After 17 years, Sony is leaving the PC market. Instead, it will concentrate on tablets and smartphones as the market for these is expanding while the market for PCs shrinks.
So, more of us will move to smartphones and tablets and as our digital devices get smaller, the ergonomic problems they present get bigger.
‘Text neck’ is the latest name in the digital pain game – a curse for those of us who are incessantly peeking at our smartphones.
The condition occurs because the joints and tissue in the neck are not built to withstand being flexed for long periods, and spending hours peering down at a screen puts them under too much stress, according to Rachael Lancaster of Freedom Back Clinics.
But what to do?
1. Take breaks
Set time aside in every day when you will not, under any circumstances, look at your phone. Try alternating 15 minutes on, 15 minutes off. Or, only check your phone at the top of every hour, then put it away for the rest of the hour. Arrange this time so that it fits your schedule, but make sure you do it.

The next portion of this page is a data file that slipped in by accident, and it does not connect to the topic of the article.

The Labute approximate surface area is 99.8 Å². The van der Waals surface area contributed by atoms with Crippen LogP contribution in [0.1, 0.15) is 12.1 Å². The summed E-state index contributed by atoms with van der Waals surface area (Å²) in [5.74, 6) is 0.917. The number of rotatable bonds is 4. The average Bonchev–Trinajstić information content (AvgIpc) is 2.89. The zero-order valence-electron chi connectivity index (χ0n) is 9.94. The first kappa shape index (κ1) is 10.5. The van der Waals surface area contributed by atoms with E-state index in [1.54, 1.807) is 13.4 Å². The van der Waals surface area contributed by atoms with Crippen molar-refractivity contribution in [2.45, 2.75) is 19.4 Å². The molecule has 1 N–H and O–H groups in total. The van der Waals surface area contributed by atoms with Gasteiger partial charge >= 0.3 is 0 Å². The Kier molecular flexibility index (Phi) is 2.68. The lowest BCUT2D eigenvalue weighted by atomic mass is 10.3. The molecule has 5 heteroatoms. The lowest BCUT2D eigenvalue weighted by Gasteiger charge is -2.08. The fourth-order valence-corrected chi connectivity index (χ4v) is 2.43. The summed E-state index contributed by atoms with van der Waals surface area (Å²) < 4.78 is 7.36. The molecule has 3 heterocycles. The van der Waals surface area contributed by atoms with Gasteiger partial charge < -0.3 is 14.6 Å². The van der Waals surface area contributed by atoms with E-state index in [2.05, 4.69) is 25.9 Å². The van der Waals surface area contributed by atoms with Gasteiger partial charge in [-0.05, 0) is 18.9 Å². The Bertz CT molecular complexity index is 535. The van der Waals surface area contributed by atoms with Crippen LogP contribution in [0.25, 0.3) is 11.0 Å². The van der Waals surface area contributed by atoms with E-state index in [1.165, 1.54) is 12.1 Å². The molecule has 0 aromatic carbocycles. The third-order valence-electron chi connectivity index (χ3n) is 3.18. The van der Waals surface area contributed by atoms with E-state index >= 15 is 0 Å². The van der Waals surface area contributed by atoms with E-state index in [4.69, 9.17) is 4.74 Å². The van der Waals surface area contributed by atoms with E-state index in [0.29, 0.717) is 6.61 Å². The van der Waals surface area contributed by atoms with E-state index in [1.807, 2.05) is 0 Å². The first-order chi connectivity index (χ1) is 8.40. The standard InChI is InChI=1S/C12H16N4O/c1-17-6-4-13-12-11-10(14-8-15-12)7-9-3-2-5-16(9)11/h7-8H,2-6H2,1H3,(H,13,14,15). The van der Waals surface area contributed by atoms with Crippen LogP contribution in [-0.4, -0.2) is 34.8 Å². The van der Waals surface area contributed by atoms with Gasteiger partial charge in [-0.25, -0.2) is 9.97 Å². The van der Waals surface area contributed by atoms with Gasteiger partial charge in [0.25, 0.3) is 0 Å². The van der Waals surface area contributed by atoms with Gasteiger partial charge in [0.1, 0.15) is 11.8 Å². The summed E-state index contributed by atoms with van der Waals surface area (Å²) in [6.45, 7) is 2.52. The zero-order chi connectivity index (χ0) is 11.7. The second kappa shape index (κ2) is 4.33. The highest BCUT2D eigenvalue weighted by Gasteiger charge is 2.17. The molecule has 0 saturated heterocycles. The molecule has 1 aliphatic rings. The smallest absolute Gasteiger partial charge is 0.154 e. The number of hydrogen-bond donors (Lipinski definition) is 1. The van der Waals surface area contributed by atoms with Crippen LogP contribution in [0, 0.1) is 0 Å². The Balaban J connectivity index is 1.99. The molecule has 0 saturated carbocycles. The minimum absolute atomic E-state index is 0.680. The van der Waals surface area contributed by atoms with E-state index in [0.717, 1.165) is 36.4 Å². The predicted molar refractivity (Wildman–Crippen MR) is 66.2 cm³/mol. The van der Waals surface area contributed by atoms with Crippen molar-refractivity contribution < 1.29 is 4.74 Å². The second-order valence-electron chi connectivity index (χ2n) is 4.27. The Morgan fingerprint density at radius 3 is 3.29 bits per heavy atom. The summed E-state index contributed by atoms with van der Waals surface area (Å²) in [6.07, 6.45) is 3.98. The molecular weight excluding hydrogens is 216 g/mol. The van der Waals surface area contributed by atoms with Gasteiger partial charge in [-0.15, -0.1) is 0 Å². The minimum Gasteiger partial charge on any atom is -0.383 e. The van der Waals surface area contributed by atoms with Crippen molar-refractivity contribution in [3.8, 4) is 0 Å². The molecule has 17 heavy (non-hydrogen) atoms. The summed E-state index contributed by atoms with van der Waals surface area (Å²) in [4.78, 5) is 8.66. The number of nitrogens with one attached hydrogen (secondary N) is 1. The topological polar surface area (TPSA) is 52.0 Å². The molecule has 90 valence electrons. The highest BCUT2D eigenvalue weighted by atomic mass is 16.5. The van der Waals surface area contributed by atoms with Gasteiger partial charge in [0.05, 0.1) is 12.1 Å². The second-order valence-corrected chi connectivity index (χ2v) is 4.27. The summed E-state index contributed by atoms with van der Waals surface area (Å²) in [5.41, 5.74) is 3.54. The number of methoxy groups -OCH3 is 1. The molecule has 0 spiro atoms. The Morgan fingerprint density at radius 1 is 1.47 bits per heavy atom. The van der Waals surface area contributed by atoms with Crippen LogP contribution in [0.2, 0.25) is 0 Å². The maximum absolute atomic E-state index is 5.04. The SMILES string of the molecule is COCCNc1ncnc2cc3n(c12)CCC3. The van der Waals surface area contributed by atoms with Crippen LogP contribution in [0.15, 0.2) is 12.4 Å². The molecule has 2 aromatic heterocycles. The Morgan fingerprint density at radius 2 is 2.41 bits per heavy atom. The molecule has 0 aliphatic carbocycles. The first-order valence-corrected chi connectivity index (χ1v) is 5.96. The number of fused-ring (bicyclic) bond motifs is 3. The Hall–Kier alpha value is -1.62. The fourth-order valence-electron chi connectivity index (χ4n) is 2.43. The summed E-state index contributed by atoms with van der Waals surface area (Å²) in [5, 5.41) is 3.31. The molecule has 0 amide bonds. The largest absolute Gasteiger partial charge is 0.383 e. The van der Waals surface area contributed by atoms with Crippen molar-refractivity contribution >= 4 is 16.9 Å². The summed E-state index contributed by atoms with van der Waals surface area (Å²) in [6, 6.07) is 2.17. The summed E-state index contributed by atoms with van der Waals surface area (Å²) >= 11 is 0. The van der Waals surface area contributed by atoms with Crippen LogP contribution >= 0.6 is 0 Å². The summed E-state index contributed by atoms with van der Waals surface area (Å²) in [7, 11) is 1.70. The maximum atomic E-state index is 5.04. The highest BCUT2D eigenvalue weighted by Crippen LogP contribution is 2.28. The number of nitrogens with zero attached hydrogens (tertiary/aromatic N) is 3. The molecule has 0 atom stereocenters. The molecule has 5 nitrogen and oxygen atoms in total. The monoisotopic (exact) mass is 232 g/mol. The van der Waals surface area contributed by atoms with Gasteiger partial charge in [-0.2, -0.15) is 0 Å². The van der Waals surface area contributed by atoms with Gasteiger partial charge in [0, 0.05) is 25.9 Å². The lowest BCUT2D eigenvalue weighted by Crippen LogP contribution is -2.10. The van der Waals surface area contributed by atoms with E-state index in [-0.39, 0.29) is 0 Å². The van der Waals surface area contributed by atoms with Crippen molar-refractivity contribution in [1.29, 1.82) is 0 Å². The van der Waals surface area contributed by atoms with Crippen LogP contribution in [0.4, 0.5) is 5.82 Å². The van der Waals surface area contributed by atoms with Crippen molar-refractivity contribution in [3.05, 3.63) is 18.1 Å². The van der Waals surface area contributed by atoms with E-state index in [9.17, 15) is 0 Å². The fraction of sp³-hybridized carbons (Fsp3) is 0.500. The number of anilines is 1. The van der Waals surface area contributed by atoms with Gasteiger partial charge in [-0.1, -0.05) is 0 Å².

2. When you are on a ‘phone break’, spend the time looking up
Well, maybe not up at the sky, but at least not down at the floor as you would be doing if you were looking at your phone. Position your head on top of your spine and pull your chin in slightly, elongating the back of your neck.
3. Do some stretching while you are on a break
Try shoulder rolls with your arns down by your sides and your head up. Practise pulling your chin in and releasing it, repeat.
4. Do regular exercise
Regular exercise will help your body recover from the static positions you spend most of your time in. Even a brisk 20-minute walk – without your smartphone – will help.